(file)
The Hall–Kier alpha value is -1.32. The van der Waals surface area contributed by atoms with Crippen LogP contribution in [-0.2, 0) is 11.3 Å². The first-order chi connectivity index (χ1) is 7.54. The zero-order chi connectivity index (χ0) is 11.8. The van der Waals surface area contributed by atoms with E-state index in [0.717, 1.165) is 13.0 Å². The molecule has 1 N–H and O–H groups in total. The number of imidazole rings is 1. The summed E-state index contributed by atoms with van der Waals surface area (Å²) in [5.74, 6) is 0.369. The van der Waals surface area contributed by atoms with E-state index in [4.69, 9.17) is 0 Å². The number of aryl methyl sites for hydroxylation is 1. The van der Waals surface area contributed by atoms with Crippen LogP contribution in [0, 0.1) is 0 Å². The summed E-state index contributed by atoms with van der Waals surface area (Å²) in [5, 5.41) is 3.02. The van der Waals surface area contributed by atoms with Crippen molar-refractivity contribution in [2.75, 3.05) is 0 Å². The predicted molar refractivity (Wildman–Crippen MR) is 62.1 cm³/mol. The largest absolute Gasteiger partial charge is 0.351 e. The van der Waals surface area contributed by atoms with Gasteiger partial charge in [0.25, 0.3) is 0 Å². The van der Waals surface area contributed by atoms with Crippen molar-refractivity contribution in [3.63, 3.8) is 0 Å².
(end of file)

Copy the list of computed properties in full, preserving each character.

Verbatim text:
The Hall–Kier alpha value is -1.32. The van der Waals surface area contributed by atoms with Crippen LogP contribution in [-0.2, 0) is 11.3 Å². The first-order chi connectivity index (χ1) is 7.54. The zero-order chi connectivity index (χ0) is 11.8. The van der Waals surface area contributed by atoms with E-state index in [0.717, 1.165) is 13.0 Å². The molecule has 1 N–H and O–H groups in total. The number of imidazole rings is 1. The summed E-state index contributed by atoms with van der Waals surface area (Å²) in [5.74, 6) is 0.369. The van der Waals surface area contributed by atoms with E-state index in [4.69, 9.17) is 0 Å². The number of aryl methyl sites for hydroxylation is 1. The van der Waals surface area contributed by atoms with Crippen LogP contribution in [0, 0.1) is 0 Å². The summed E-state index contributed by atoms with van der Waals surface area (Å²) in [5, 5.41) is 3.02. The van der Waals surface area contributed by atoms with Crippen molar-refractivity contribution in [2.75, 3.05) is 0 Å². The predicted molar refractivity (Wildman–Crippen MR) is 62.1 cm³/mol. The largest absolute Gasteiger partial charge is 0.351 e. The van der Waals surface area contributed by atoms with Gasteiger partial charge in [0.25, 0.3) is 0 Å². The van der Waals surface area contributed by atoms with Crippen molar-refractivity contribution in [3.63, 3.8) is 0 Å².